1 in 3 DJs have learnt to produce music during lockdown
Pirate – previously recognised as Pirate Studios – is on a mission to make creative spaces accessible for all, boasting an ever-growing network of 24/7 studio spaces for musicians, DJs, producers, vocalists, and podcasters. Their mission however came to a sudden halt following orders to close their doors during the coronavirus pandemic. In wake of the most problematic year in recent history for the UK live music industry, Pirate utilised access to thousands of customers to assess the impacts of coronavirus on creatives.
Due to the financial instability experienced by countless DJs during the pandemic, many left, or are still considering leaving the music industry; whilst many have diversified their skills to reduce the financial blow. Despite their struggles, a surprising majority of DJs recognised some positive impacts the pandemic has made on their lives.
1 in 4 DJs less likely to pursue a career in music
Unfortunately, Pirate found that 26% of DJs are less likely to pursue a career in music after COVID-19; this figure is likely a result of revenue losses that 54% of DJs recorded due to COVID-19. Moreover, the UK governments’ unwillingness to support the arts until months into the pandemic meant it was too little, too late for many creatives – leading to preventable mass redundancies and permanent closure of culture infrastructure. Once government or organisational support was finally available, only 21% of DJs submitted support applications – 13.5% doing so successfully. Despite this, 54% of DJs are still likely to pursue a career in music, with 20% unsure if they are less likely to.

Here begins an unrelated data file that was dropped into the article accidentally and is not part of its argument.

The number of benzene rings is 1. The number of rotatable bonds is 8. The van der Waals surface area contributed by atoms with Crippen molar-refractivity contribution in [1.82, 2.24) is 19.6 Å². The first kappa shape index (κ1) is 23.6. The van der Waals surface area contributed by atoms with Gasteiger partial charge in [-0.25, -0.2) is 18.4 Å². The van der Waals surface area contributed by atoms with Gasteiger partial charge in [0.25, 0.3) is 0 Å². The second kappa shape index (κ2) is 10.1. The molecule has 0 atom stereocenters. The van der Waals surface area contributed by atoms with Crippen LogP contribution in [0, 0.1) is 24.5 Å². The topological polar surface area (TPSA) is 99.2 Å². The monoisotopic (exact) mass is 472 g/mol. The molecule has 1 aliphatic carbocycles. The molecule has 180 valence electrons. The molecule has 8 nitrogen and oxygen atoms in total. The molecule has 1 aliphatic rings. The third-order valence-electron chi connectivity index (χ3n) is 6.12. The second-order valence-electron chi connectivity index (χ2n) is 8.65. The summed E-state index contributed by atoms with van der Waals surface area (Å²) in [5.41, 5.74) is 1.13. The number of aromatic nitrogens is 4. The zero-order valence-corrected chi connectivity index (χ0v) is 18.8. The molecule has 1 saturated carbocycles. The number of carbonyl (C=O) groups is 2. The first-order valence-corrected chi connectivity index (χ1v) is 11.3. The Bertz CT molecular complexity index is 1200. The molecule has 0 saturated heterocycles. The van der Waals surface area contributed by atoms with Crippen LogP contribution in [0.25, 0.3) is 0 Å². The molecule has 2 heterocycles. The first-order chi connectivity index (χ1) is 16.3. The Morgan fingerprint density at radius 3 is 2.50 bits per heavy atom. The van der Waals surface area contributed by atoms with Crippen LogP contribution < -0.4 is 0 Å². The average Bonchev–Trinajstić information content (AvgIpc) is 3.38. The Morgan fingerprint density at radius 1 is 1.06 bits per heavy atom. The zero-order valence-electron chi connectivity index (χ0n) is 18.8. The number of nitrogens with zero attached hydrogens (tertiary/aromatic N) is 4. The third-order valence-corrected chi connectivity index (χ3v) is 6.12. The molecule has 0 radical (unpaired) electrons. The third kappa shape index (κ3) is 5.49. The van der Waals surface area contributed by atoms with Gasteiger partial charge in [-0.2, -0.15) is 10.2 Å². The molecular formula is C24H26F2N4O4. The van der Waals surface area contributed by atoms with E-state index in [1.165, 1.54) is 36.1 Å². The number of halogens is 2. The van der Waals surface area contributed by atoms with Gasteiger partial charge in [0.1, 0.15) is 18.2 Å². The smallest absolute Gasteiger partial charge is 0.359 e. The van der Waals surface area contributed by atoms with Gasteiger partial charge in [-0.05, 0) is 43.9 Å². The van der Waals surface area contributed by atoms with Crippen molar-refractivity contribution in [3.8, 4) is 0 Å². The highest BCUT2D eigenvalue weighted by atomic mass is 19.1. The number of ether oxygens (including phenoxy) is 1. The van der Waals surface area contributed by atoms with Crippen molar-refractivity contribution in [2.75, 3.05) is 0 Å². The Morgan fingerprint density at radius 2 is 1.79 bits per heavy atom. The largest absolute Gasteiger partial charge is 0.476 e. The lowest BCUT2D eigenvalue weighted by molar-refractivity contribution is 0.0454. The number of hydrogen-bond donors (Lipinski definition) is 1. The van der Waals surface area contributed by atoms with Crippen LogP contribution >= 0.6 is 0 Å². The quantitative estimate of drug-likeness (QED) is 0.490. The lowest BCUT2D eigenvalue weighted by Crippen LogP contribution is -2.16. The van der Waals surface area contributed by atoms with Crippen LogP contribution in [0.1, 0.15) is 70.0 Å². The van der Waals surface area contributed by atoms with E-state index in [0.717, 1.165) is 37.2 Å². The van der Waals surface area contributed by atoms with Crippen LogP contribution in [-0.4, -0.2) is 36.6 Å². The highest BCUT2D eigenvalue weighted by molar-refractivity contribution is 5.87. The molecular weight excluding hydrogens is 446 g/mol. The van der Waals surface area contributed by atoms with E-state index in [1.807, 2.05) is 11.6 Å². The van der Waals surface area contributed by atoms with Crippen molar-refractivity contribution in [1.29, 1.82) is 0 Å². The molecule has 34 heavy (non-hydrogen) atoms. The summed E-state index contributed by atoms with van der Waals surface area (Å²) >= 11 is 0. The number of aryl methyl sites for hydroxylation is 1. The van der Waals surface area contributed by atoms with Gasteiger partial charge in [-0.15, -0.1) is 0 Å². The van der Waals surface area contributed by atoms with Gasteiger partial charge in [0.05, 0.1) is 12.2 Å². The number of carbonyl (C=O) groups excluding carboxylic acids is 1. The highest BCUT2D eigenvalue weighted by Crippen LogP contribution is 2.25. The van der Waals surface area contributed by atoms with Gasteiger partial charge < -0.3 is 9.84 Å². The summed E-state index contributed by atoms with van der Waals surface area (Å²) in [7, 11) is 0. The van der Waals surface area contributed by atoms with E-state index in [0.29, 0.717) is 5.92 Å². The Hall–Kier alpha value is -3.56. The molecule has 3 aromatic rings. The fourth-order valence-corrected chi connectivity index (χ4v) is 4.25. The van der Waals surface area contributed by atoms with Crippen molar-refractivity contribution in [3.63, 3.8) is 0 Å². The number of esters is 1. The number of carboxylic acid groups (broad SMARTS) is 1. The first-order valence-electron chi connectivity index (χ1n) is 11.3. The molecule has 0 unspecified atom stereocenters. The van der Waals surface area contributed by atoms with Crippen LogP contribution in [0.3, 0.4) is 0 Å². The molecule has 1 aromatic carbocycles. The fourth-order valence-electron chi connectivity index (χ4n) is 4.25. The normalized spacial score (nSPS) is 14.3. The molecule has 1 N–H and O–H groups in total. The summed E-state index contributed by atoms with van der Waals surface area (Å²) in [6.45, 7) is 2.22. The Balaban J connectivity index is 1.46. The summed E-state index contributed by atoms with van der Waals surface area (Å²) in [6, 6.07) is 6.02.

2 in 3 DJs retrained due to COVID-19
Following an unforgiving lack of support, many DJs took financial matters into their own hands, with an astounding 70% of DJs deciding to retrain or learn a new skill; music production became the primary focus for 29% of DJs. Pirate discovered that 67% of DJs cited “time to produce” as the top reason the pandemic had made some positive impact on their lives. Another benefit described was additional time to practice DJing – many opted to perfect “scratching”, “learning to mix on vinyl”, or “playing different genres”. Streaming platforms such as Twitch became the saviour for fans and DJs alike during the pandemic, handing DJs a new revenue stream and way to connect with their fans once again.
Pirate has already given thousands of young or low-income producers affordable access to recording and DJ studios, encouraging creativity, community, and collaborations. Despite current coronavirus restrictions, Pirate has taken extra measures to ensure studios remain safe and open for all, 24/7. The full report can be found here.
Summer 2021 has become the epitome of anticipation for creatives, promoters, and ravers alike. With the UK government’s COVID-19 vaccination programme shattering targets, the country is witnessing extraordinary reductions in transmission rates, hospitalisations, and deaths. Thanks to the incredible work of the NHS and key workers, we will dance again.
Words by James Barnes.